* ‘You can build up the buffer by reducing your spending to essential items and services, withdrawal superannuation early, or finding a second source of income,’ she said.
* If you are made redundant, your redundancy package could make up a big part of this, as can your tax return.
2. Build emergency money
Once you have settled any existing debts, you should work on building up your emergency fund.
‘If you have emergency money, it’s so much more likely you won’t go back into debt,’ Canna said.
The expert recommends you build up your wealth by using the classic investment-building strategies: set up a regular savings plan and try and ‘beef it up’ as often as possible.
‘Whenever an extra lump sum comes to you, make sure you throw that money towards your savings,’ Canna said.
‘Saving is slow and boring, but there is a powerful lesson in it.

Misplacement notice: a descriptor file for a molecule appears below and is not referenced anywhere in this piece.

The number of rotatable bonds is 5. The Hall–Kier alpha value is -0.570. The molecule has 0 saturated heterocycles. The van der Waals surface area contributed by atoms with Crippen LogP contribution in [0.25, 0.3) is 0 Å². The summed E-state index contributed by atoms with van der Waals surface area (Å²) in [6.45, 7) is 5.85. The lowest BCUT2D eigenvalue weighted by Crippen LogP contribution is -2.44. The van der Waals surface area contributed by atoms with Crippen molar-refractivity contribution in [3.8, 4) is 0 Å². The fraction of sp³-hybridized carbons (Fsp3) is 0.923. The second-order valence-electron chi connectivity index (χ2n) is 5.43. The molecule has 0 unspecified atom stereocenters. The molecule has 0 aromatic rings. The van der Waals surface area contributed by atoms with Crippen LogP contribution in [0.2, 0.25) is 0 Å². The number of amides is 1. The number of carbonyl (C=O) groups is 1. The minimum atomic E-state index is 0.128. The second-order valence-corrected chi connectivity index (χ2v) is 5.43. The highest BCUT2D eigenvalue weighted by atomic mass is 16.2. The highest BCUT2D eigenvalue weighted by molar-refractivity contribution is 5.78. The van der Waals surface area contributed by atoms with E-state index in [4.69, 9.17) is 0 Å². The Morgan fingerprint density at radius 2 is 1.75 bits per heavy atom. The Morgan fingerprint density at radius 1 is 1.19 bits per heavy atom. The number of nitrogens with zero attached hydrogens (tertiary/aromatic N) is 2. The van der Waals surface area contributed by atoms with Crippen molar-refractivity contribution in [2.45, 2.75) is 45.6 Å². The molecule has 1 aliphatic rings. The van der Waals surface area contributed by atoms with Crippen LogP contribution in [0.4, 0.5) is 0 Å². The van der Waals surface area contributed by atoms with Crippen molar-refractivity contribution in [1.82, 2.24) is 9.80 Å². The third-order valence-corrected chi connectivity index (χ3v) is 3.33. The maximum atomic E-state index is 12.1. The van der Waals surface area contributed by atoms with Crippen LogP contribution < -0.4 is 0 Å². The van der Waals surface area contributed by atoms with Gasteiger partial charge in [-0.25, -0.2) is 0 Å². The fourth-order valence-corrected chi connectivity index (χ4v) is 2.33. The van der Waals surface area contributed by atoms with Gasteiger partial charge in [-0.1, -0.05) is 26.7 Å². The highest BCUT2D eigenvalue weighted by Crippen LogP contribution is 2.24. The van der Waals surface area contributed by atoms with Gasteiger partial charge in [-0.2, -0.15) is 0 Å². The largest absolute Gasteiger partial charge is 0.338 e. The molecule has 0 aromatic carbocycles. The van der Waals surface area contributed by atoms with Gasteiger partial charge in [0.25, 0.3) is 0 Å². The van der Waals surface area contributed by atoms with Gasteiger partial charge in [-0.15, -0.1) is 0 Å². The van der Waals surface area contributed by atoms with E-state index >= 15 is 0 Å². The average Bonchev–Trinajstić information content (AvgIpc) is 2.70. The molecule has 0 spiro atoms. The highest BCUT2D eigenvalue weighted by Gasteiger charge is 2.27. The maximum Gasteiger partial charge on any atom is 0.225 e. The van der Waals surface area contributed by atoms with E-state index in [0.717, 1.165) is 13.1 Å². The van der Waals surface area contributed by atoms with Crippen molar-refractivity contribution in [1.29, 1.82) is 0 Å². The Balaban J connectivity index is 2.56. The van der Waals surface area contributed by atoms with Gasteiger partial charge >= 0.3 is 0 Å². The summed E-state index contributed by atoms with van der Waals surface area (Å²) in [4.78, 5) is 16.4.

‘By regularly and slowly paying off debts and increasing your savings, you’re building up positive money mindsets and realising how quickly we spend money and how slowly we make it.’
Canna (pictured) revealed it’s vital you diversify into more than one income stream than your regular salary, as many have realised they can’t rely on just one
3. Start diversifying into other income streams
Thirdly, Canna said if the coronavirus crisis has taught us anything, it’s that you can’t rely on the income from one single job.
‘It’s so important to have a skill that helps to bring in extra money when you need it,’ Canna said.
Whether it’s tutoring, house sitting or a business, the expert said you should build up passive income streams and start investing in other income sources:
‘That way, if you lose your job, it’s okay as you have rental income or dividend income coming in,’ Canna said.
Diversify your skillset and earning capability, and while it may not replace 100 per cent of your earnings, you’ll be instantly better off and it will help you get back on your feet.
While Canna (pictured) said that markets around the world have dropped 25-30 per cent, she said it is not the time to move money around. Instead ‘double up’ on wise investments